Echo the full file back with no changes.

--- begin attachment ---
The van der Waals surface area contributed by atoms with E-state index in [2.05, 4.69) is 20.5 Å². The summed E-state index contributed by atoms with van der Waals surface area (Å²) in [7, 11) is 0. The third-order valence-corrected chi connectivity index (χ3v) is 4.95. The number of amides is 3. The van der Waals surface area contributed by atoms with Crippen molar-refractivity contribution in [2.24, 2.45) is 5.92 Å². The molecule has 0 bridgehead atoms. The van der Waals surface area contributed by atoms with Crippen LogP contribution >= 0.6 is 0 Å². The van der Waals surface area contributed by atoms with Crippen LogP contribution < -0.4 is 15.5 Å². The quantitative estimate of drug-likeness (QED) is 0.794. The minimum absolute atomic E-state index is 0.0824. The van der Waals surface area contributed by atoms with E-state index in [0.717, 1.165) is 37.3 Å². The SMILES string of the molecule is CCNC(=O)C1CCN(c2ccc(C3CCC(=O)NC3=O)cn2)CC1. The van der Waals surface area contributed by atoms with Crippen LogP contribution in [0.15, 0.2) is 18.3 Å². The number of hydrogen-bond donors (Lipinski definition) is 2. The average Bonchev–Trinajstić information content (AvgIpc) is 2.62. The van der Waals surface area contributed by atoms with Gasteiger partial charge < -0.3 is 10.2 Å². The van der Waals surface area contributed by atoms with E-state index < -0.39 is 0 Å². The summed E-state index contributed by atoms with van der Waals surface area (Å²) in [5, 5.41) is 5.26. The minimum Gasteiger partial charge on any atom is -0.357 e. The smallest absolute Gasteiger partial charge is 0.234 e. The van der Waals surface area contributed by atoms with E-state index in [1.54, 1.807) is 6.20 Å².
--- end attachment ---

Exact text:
The van der Waals surface area contributed by atoms with E-state index in [2.05, 4.69) is 20.5 Å². The summed E-state index contributed by atoms with van der Waals surface area (Å²) in [7, 11) is 0. The third-order valence-corrected chi connectivity index (χ3v) is 4.95. The number of amides is 3. The van der Waals surface area contributed by atoms with Crippen molar-refractivity contribution in [2.24, 2.45) is 5.92 Å². The molecule has 0 bridgehead atoms. The van der Waals surface area contributed by atoms with Crippen LogP contribution >= 0.6 is 0 Å². The van der Waals surface area contributed by atoms with Crippen LogP contribution < -0.4 is 15.5 Å². The quantitative estimate of drug-likeness (QED) is 0.794. The minimum absolute atomic E-state index is 0.0824. The van der Waals surface area contributed by atoms with E-state index in [0.717, 1.165) is 37.3 Å². The SMILES string of the molecule is CCNC(=O)C1CCN(c2ccc(C3CCC(=O)NC3=O)cn2)CC1. The van der Waals surface area contributed by atoms with Crippen LogP contribution in [0.15, 0.2) is 18.3 Å². The number of hydrogen-bond donors (Lipinski definition) is 2. The average Bonchev–Trinajstić information content (AvgIpc) is 2.62. The van der Waals surface area contributed by atoms with Gasteiger partial charge < -0.3 is 10.2 Å². The van der Waals surface area contributed by atoms with E-state index < -0.39 is 0 Å². The summed E-state index contributed by atoms with van der Waals surface area (Å²) in [5, 5.41) is 5.26. The minimum Gasteiger partial charge on any atom is -0.357 e. The smallest absolute Gasteiger partial charge is 0.234 e. The van der Waals surface area contributed by atoms with E-state index in [1.54, 1.807) is 6.20 Å².